Framework for Network Design Decisions

Framework for Network Design Decisions

In this lesson, you’re expected to learn:
– a basic overview of the framework
– models for facility location and capacity allocation

FrameWork Overview

When designing an effective supply chain network, a manager needs to consider all the internal and external factors that we previously discussed.

When designing a supply chain network, we want to minimize the organization’s cost, while satisfying the customers’ needs in terms of demand and responsiveness.

As a reference, we can use the following 4-phase framework in order to take our network design decisions:
Phase I: define a supply chain strategy / design
Phase II: define the regional facility configuration
Phase III: select a set of potentially desirable sites
Phase IV: choose the locations

Enlarged version:

Phase I: Define a supply chain strategy / design
The objective of the first phase is to define the organization’s high-level supply chain design characteristics, such as determining the stages and whether functions are going to be outsourced or not.

Enlarged version:

Based on the organization’s business strategy, analysis of global competition (and its likely evolution), and internal constraints, managers must determine a high level supply chain design.

The six major types of distribution networks can come in handy in this phase.

Phase II: Define the regional facility configuration
The second phase aims at defining the regions for facility location, their roles, and approximate capacity.
The second phase starts with aggregated demand forecasting(the topic of the next lesson). Such a prediction should include the demand’s characteristics in demand variability and stability of customer’s requirement.

Then the manager can identify opportunities for cost reduction using economies of scale or scope. Such information should be used to determine capacity allocation decisions.

Managers should also consider macroeconomic, political, and competitive factors (as we previously saw).

Phase III: Select a set of potentially desirable sites
In Phase III, we identify some potentially desirable sites within each region defined in Phase II.
For each region defined in Phase II, we define a list of potential sites based on the infrastructure availability and other ”soft” factors:

– Available infrastructure: accessibility to suppliers, transportation services, communication, utilities, and warehouse facilities.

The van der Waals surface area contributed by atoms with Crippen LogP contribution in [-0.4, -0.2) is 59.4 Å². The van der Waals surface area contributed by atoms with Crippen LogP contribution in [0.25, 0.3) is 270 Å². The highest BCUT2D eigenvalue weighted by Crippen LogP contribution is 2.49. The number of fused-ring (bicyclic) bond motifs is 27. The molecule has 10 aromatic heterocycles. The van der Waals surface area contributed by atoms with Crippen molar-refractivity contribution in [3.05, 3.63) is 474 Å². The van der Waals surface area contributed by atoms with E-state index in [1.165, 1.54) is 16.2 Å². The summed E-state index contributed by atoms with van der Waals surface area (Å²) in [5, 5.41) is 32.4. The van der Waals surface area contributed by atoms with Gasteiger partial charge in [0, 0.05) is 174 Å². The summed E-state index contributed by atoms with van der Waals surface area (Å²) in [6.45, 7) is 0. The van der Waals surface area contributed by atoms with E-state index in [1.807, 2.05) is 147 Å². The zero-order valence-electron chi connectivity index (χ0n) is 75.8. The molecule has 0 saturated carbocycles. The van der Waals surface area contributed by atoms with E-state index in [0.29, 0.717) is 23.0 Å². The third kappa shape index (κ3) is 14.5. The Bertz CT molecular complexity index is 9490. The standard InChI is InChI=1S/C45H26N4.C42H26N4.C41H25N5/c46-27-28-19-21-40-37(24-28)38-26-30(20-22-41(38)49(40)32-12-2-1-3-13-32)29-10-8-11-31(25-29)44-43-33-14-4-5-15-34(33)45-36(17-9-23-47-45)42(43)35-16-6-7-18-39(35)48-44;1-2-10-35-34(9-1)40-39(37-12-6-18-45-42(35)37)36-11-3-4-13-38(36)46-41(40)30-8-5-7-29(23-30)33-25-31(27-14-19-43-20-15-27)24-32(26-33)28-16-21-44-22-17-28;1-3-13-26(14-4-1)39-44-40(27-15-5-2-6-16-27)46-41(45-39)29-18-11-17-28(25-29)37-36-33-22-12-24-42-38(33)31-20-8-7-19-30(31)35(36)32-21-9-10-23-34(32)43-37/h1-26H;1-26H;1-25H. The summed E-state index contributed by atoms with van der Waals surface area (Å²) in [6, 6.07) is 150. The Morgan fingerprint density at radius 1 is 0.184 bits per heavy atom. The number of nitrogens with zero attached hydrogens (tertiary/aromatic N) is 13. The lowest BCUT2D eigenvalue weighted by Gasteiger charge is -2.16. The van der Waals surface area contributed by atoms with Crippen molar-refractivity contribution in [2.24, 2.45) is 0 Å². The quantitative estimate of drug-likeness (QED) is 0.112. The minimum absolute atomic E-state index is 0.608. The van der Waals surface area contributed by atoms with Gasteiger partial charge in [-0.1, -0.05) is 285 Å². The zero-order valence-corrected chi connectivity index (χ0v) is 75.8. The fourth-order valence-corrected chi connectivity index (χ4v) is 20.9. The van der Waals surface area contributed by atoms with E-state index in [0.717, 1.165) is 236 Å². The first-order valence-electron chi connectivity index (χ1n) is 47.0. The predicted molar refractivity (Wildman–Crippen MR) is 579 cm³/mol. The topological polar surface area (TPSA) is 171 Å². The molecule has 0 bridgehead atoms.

– “Soft” factors: availability of skilled workforce, community receptivity.

Phase IV: Choose the locations
Finally, we select the precise location and capacity allocation for each facility.
– From the preliminary list of potential sites defined in Phase III, we pick those that are more suitable to the organization’s needs and define the capacity of each one.

– Here we add in the cost components into our decision model, such as labor, materials, site-specifics, transport, inventory, and coordination costs.

Models of Facility Location & Capacity Allocation
The use of quantitative models can be helpful when defining the network’s locations and capacity allocation

Aiming at maximizing profits, while providing the customers with the appropriate responsiveness, designing a supply chain network is not a trivial question and involves a multitude of variables.

From the profit side, we have a significant cost component that, in a supply chain network, is driven by the characteristics of the facilities (such as location and capacity), the cost of labor, transportation, material, inventories, and also taxes and tariffs.

Managers have to decide between several trade-offs when designing a network. For example, building many facilities to serve local markets can reduce transportation costs and increase responsiveness, however it increases facility and inventory costs.

Therefore, since considering the large number of trade-offs at once can be a herculean task, if done by hand, we can make use of some mathematical / computer models in order to support our decision (please, take a look at the optional material section for further instructions on these models). Some models that can be used are:

Network optimization models: good for defining a regional facility configuration (phase II) and setting specific location choices (phase IV)

Gravity location models: helpful on defining a set of desirable sites (phase III)

[Optional] Capacitated Plant Location Model
Watch this 9-minute to learn more about network optimization models:
[Optional] Facility Location – Center of Gravity Method
Watch this 22-minute video by Edupedia World to learn more about Gravity Location models:
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